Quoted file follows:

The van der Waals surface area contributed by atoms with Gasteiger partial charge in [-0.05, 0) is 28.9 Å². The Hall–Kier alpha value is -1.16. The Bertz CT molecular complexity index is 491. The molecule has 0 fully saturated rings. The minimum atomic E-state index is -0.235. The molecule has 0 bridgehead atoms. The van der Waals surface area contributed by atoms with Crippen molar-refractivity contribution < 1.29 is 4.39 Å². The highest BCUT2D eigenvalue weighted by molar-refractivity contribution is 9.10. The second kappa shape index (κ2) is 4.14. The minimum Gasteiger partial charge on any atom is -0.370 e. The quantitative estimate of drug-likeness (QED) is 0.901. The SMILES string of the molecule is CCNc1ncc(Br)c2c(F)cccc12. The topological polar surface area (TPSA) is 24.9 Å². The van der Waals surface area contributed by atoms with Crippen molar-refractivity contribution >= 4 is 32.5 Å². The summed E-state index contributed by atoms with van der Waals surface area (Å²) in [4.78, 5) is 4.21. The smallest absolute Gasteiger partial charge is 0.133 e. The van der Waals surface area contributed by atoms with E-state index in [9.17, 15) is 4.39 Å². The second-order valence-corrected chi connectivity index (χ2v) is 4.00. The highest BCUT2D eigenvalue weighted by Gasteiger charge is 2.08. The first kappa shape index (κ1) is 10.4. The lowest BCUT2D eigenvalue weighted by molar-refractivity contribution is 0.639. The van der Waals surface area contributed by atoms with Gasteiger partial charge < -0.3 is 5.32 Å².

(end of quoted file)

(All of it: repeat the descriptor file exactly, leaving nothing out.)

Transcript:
The van der Waals surface area contributed by atoms with Gasteiger partial charge in [-0.05, 0) is 28.9 Å². The Hall–Kier alpha value is -1.16. The Bertz CT molecular complexity index is 491. The molecule has 0 fully saturated rings. The minimum atomic E-state index is -0.235. The molecule has 0 bridgehead atoms. The van der Waals surface area contributed by atoms with Crippen molar-refractivity contribution < 1.29 is 4.39 Å². The highest BCUT2D eigenvalue weighted by molar-refractivity contribution is 9.10. The second kappa shape index (κ2) is 4.14. The minimum Gasteiger partial charge on any atom is -0.370 e. The quantitative estimate of drug-likeness (QED) is 0.901. The SMILES string of the molecule is CCNc1ncc(Br)c2c(F)cccc12. The topological polar surface area (TPSA) is 24.9 Å². The van der Waals surface area contributed by atoms with Crippen molar-refractivity contribution >= 4 is 32.5 Å². The summed E-state index contributed by atoms with van der Waals surface area (Å²) in [4.78, 5) is 4.21. The smallest absolute Gasteiger partial charge is 0.133 e. The van der Waals surface area contributed by atoms with E-state index in [9.17, 15) is 4.39 Å². The second-order valence-corrected chi connectivity index (χ2v) is 4.00. The highest BCUT2D eigenvalue weighted by Gasteiger charge is 2.08. The first kappa shape index (κ1) is 10.4. The lowest BCUT2D eigenvalue weighted by molar-refractivity contribution is 0.639. The van der Waals surface area contributed by atoms with Gasteiger partial charge < -0.3 is 5.32 Å².